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Alyssa Buffenstein

The Enduring Appeal of the Disco Ball



Summary/Commentary:

The disco ball has become a staple of dancefloors everywhere, but now lighting designer Steve Liberman seeks to up the ante on the mirrored classic.

This article originally appeared on The Creators Project

Even the dingiest of basements can become a mecca for dancing and debauchery with the addition of one simple sphere: the disco ball.

The round, reflective object has survived over 150 years of dance music trends, proving to be the most adaptable yet rudimentary fixture of bars, clubs, and music festivals alike. Sure it's enigmatic, but what makes the disco ball such a classic?

Lighting designer Steve Lieberman, founder of SJ Lighting, has created some of the world’s most dazzling lighting installations, from nightclubs in New York, Miami, and Las Vegas, to tents and stages at festivals like Coachella, EDC, and Ultra. One of his most recent projects was a disco ball-inspired chandelier in Atlantic City, complete with over 1,500 LED lights—a radiating, rather than reflective, centerpiece. Despite being able to move past the standard disco ball with technology, Lieberman stands by the mirrorball as a quintessential classic.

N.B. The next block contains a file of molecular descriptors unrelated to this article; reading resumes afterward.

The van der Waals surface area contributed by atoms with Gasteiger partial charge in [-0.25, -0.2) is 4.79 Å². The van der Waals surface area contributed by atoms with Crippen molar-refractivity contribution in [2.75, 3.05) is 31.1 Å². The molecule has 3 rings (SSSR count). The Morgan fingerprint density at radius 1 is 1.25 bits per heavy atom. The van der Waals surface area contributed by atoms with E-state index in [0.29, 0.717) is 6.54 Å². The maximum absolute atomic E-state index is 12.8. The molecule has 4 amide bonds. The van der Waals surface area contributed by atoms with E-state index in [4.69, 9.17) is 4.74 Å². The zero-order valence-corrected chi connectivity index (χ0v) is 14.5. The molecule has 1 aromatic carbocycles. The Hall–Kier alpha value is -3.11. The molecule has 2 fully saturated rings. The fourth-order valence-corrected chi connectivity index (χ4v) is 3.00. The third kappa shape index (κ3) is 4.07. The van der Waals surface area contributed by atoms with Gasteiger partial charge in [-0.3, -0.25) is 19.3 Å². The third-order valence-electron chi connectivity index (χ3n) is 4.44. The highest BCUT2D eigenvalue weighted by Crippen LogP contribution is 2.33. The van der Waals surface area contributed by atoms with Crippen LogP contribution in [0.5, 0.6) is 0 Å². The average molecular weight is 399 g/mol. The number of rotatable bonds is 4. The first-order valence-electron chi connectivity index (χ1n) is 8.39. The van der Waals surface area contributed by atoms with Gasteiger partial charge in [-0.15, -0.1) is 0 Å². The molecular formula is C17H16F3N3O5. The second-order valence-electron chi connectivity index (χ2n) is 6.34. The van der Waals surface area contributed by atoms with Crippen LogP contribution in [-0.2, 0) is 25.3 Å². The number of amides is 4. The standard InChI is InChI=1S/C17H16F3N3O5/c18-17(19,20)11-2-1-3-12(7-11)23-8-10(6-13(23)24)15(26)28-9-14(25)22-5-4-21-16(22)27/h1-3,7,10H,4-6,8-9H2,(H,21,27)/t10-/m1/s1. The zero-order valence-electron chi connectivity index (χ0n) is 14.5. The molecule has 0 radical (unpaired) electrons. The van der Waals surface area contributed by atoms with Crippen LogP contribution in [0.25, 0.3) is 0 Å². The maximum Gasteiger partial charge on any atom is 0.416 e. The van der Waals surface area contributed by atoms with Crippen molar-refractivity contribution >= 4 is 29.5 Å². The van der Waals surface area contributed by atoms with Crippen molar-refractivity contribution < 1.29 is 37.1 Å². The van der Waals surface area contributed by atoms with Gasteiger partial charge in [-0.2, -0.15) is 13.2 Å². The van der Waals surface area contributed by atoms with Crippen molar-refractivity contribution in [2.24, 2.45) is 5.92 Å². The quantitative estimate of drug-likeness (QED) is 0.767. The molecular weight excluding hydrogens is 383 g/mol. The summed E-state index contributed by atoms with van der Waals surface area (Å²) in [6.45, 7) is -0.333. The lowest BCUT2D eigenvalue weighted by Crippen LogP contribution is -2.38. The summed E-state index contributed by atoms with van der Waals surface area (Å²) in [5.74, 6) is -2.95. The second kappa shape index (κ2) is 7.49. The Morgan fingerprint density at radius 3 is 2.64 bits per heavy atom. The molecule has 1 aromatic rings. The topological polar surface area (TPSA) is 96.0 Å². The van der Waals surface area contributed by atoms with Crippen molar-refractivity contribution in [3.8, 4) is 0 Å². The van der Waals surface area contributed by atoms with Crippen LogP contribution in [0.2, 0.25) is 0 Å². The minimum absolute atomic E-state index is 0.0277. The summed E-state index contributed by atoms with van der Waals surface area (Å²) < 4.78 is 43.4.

“The ‘mirrorball,’ in my opinion, is the most iconic image that conjures nightclub design,” he tells The Creators Project. Throughout his career, the disco ball hasn’t changed much—“I can rattle off dozens of nightclubs, starting with the early days of my professional career in NYC: Webster Hall, TWILO, Roxy, Expo, Crobar and so many more...all had disco balls anchoring their designs. At risk of sounding cliché; it’s the sun of the nightclub solar system,” he continues.

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Read the full story by Alyssa Buffenstein at The Creators Project


All images courtesy of SJ Lighting, Inc.





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